You cannot sell yourself to others; you have to get others to buy YOU on their terms. Even if you are preceded by a great reputation and others are anticipating meeting you, your attempts to sell yourself can backfire.

People Buy You for their reasons, not for your reasons. So when we sell people on why they should like us, it backfires. However, when they choose to buy you for their reasons, it creates a powerful connection and a relationship that makes almost anything possible.

Five Tips To Get People To Buy You

1. Be Likable: Likability is the gateway to connections and ultimately to relationships. If others don’t find you likable, then it is virtually impossible to form profitable business relationships. If you are not likable, people will not buy you or from you. Likability is responsible for first impressions because it happens in an instant, and it is responsible for ongoing impressions because it can be lost in an
instant. When people find you likable, the door opens to emotional connections, to trust, and ultimately to business relationships that help you build a successful career and income. Smile and use your positive attitude and optimism to project a cheerful, smiling, outgoing personality. People love to be around happy, optimistic people.

2. Connect: The key to connecting is listening deeply with your eyes and ears. Listen to what your customers say and observe their emotions. There are things they are passionate about. Look for common ground here. When you truly connect with someone, you take rapport to the next level. You begin to move from a business relationship to a friendship. Connecting tears down walls that tend to get in the way of real communication and understanding. When people feel connected with you they feel more comfortable telling you their real problems. With this information in hand, you have the opportunity to solve problems that really matter. This ability provides real value and engenders true loyalty. Strong connections are hard to break and are the foundation of truly prosperous, long-term business relationships.

3. Solve Problems: One of the immutable laws of the universe is that when you give to others, you are rewarded ten-fold. Problem solvers are the champions of the business world. However, it is impossible to solve problems you do not know about, which is why connecting is so critical. The essence of business is one person solving another person’s problem. A solved problem is the value that buyers pay for. It is the most important lever in the People Buy You philosophy. The most successful business people take problem solving to the next level.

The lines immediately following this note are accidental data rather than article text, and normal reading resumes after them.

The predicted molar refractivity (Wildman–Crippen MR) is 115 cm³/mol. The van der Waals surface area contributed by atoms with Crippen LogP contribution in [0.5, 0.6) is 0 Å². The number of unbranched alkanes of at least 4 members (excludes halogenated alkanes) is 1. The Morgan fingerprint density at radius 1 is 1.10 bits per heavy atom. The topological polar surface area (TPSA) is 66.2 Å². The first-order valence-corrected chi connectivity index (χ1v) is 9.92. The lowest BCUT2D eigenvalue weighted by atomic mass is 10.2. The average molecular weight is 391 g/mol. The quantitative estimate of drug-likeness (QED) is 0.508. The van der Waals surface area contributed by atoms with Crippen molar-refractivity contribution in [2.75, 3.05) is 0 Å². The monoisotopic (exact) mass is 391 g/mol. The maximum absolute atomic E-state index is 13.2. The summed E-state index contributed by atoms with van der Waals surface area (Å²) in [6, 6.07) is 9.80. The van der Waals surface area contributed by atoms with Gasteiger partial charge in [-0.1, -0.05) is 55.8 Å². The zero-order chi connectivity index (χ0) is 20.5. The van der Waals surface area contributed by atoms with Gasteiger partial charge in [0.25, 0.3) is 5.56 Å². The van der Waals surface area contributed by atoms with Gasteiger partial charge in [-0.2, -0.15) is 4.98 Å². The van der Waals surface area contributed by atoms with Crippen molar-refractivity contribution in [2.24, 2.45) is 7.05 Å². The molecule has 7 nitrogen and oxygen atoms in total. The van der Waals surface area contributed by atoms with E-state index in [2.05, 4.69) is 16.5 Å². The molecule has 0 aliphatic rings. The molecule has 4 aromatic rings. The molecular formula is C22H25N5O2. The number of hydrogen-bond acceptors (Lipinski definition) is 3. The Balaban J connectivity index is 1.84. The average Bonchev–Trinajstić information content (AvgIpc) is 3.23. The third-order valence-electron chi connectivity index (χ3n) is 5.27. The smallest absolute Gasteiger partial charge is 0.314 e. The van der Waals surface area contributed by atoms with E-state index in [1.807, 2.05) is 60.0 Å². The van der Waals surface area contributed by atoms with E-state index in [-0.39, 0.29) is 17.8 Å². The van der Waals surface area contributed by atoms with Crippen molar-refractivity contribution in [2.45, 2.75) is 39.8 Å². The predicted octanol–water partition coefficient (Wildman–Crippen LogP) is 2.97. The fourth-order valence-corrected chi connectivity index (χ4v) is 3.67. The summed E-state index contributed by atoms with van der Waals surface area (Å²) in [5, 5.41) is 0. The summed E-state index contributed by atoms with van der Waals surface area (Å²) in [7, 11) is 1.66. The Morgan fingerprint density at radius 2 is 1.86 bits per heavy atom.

These individuals are constantly on the look-out for problems they can solve-even if it has no direct impact on their business. They live by the motto, “By helping others get what they want, I will get what I want.”

4. Build Trust: Trust is the glue that holds relationships together and the foundation on which all long-term relationships rest. Trust is developed with tangible evidence that you do what you say you will do, that you keep
promises, and that you maintain a consistent commitment to excellence. It means going the extra mile in everything you do. In a world in which most people are doing just enough to get by, those business professionals who consistently do more than they have to, will stand out. Buyers appreciate and reward this commitment to excellence with repeat business, referrals, and ultimately with trust.

5. Create Positive Emotional Experiences:
Learn to make dealing with you fun, relaxing, and rewarding. You always want to leave your customers and prospects thinking about you and remembering you positively so it is imperative that you find ways to create positive emotional experiences for your customers. The key is to focus on the little things. Remember birthdays, send handwritten notes, do the unexpected. Just as an anchor is used to hold a ship in place against currents, wind, tide, and storm,; positive emotional experiences anchor your relationships. They leave people wanting more of you.

Jeb Blount is the CEO of, the most visited sale s website on the internet.
A respected thought leader on sales and sales leadership, he is author of three books,
People Buy You: The Real Secret to what Matters Most in Business, Sales Guy’s 7 Rules for
Outselling the Recession, and Power Principles. He is the author of more than 100 articles on
sales and sales leadership and the host of the top rated Sales Guy Podcast. When you buy
Jeb’s new book, People Buy You, today, you’ll also receive thousands of dollars worth of
bonus gifts from sales growth leaders. Learn more at